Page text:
Ian Bicking: the old part of his blog

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It occurs to me that when Ian says "The reality of web pages is that they are a visual, published medium." he is mostly (95+%) correct, and that the source of the division between semantic HTML and "classic" HTML hinges on this well-established precedent -- the majority of web pages are indeed designed for visual consumption. The "semantic" web, in W3C terms, refers to documents whose markup expresses meaning rather than presentation. Unfortunately, web-based browsers center around visual presentation, as does the primary XML-based markup language for web documents, XHTML.

The key fact to consider is that 95+% of all web browsing is done using an agent that doesn't interpret meaning as such. Mozilla has the ability to apply separate presentation instructions (CSS files) to bare XML documents, but does any other user agent have this ability? Not that I am aware, or at least not completely (feel free to edumacate me... ;).

I agree that XHTML is fundamentally broken in its current incarnation. The W3C would like us to believe that XHTML is semantic, an assertion with which I do not agree. I feel that XHTML is, still, a presentation language and I can prove it by pointing any standard browser at an XHTML document that does not contain any style information at all and still get typographic differentiation of portions of the text based on the XHTML-valid tag structure of the document.

The unsolved problem, however, is the remaining 5-% of agents out there, screen readers et al., that do indeed interpret (X)HTML documents in ways that do not coincide with the visual presentation afforded by XHTML. To accommodate them, I write my HTML keeping in mind the W3C-intended differences between EM and I, and similar. I suspect I find it as natural as any other type of writing (coding), because I do write with a tone of voice in mind, as per Jim, rather than considering the visual presentation. Also, I have pretty thoroughly internalized the difference between EM and I, and similar cohorts, so that I actually *think* in terms of emphasis rather than italics. But then, I'm a very non-visual thinker in many ways. I think also that I got into the habit a long time ago of creating content first, without any consideration for presentation, and only after I'm finished with the content do I worry about how it looks. I know for a fact that most people don't write this way, but it was trained into me when I was working telephone support for MS Word. The more advanced features of Word (master documents, in particular) cannot be used effectively while writing. They can only be implemented properly by applying them after finishing content creation.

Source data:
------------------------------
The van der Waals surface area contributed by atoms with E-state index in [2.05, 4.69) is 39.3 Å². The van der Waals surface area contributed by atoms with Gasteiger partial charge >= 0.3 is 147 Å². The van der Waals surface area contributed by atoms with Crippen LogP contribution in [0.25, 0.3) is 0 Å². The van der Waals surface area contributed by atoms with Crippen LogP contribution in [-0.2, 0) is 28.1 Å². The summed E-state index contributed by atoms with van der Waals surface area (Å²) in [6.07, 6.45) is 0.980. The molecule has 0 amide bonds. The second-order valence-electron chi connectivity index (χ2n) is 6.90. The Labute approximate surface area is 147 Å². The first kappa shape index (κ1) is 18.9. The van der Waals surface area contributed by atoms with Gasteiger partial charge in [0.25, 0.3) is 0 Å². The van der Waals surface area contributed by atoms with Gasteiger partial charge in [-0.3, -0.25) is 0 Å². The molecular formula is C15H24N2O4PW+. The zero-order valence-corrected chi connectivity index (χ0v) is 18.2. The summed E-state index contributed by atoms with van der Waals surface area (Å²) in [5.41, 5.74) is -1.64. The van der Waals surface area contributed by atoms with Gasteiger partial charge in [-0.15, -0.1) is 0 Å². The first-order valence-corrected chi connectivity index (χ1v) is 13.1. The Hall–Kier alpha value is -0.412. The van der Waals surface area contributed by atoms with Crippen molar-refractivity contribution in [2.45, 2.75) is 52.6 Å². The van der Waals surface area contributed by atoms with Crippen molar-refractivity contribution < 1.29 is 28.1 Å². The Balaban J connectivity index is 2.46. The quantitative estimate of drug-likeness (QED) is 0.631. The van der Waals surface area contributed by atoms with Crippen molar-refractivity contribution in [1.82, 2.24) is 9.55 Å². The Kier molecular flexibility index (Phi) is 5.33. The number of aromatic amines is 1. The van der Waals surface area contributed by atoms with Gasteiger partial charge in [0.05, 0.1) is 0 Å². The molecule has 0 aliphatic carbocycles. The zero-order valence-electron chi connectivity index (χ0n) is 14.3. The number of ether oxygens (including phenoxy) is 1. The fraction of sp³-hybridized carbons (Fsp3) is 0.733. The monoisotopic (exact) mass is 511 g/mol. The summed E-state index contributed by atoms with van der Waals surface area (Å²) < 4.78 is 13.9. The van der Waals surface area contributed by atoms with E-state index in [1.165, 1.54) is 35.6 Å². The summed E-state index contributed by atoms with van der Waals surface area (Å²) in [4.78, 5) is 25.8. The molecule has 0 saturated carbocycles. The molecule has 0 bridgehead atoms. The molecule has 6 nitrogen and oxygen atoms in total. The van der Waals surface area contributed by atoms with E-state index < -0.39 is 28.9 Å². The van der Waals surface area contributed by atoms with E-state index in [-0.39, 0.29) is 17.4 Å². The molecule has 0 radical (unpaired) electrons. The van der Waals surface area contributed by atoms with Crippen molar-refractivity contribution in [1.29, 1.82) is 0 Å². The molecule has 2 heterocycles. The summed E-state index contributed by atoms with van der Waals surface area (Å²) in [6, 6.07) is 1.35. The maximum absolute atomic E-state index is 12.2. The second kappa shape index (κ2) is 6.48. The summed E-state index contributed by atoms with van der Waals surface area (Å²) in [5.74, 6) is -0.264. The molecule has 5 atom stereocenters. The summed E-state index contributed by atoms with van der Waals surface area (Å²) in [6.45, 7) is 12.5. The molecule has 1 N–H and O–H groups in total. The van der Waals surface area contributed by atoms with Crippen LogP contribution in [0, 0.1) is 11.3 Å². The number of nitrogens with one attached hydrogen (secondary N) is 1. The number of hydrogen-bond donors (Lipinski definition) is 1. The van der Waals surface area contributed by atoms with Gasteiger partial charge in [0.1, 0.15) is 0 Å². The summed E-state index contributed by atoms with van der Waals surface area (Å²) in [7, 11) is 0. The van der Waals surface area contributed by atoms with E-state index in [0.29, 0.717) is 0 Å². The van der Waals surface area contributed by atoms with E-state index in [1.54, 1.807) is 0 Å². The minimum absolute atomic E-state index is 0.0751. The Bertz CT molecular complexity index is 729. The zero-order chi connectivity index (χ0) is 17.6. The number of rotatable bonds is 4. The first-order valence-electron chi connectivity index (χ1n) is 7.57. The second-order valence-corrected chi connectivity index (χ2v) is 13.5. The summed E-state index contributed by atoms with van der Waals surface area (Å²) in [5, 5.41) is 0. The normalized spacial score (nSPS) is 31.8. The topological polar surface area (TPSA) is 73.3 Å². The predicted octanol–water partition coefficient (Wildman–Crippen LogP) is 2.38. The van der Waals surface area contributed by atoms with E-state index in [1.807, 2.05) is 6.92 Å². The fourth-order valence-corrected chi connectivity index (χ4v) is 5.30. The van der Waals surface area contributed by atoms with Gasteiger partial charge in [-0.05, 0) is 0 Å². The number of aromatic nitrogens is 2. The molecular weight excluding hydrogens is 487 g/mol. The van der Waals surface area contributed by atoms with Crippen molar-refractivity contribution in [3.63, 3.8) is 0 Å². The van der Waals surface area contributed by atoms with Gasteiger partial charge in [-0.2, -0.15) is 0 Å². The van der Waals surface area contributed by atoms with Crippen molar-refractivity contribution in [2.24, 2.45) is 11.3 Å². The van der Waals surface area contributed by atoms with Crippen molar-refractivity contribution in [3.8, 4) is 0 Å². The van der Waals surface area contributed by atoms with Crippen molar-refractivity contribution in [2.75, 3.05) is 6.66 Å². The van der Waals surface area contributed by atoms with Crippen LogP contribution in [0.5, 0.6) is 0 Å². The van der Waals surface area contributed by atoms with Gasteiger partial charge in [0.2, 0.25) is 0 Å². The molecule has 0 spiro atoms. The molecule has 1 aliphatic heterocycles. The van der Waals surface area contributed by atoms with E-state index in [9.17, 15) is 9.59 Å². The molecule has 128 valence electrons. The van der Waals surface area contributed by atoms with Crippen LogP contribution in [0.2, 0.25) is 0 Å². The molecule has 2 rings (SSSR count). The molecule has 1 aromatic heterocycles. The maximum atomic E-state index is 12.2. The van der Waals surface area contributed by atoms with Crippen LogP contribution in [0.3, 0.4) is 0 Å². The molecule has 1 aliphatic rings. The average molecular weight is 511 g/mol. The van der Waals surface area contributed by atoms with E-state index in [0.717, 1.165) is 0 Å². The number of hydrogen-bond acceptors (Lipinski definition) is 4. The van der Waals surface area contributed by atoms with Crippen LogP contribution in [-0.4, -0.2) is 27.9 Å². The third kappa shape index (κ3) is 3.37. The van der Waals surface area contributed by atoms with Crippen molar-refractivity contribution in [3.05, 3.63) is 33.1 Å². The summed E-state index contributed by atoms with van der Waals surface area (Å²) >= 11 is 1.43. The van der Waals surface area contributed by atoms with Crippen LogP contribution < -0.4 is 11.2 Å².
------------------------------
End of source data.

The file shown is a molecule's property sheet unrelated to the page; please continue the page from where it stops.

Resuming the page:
Ian later says "if you provide a semantic markup language, they won't come. People won't just spontaneously write properly-categorized semantic markup...", with which I also agree. For the most part, people don't do something that provides no real payoff. But I think the payoff is pretty much right around the corner. Mozilla already supports styled XML. The other marginal browsers (sorry, I use a marginal browser myself -- Safari), if they don't support styled arbitrary (though valid) XML now, will do so shortly. I can't begin to guess when or if IE will support styled XML. Kimbro Staken's Syncato weblog software shows us how much added value XML brings to the table. Gentoo uses XML for its documentation, then transforms it to produce the web version. Once people start being able to use a single source document for both the content and the presentation, without mixing the presentation with the content and without making the presentation technology hard to use, semantic documents will come. Look at it this way: wouldn't it be easier to write content just once in an XML vocabulary that is well-suited to express the semantics of the content? Use an easy schema language (e.g. Relax NG) to describe the semantics, then just post the document wherever you want, and allow the user agent to do their job of presenting it to the user. Since the XML has semantic and structural meaning, processing tools can be quickly created to extract information and reuse it elsewhere, thus ennabling the law of unintended consequences.

I feel that this is a compelling vision. I'd love to live in this future. I want it now. Bueller? Bueller? Bueller? :)
Comment on XHTML rant: semantic my ass!
by Peter Herndon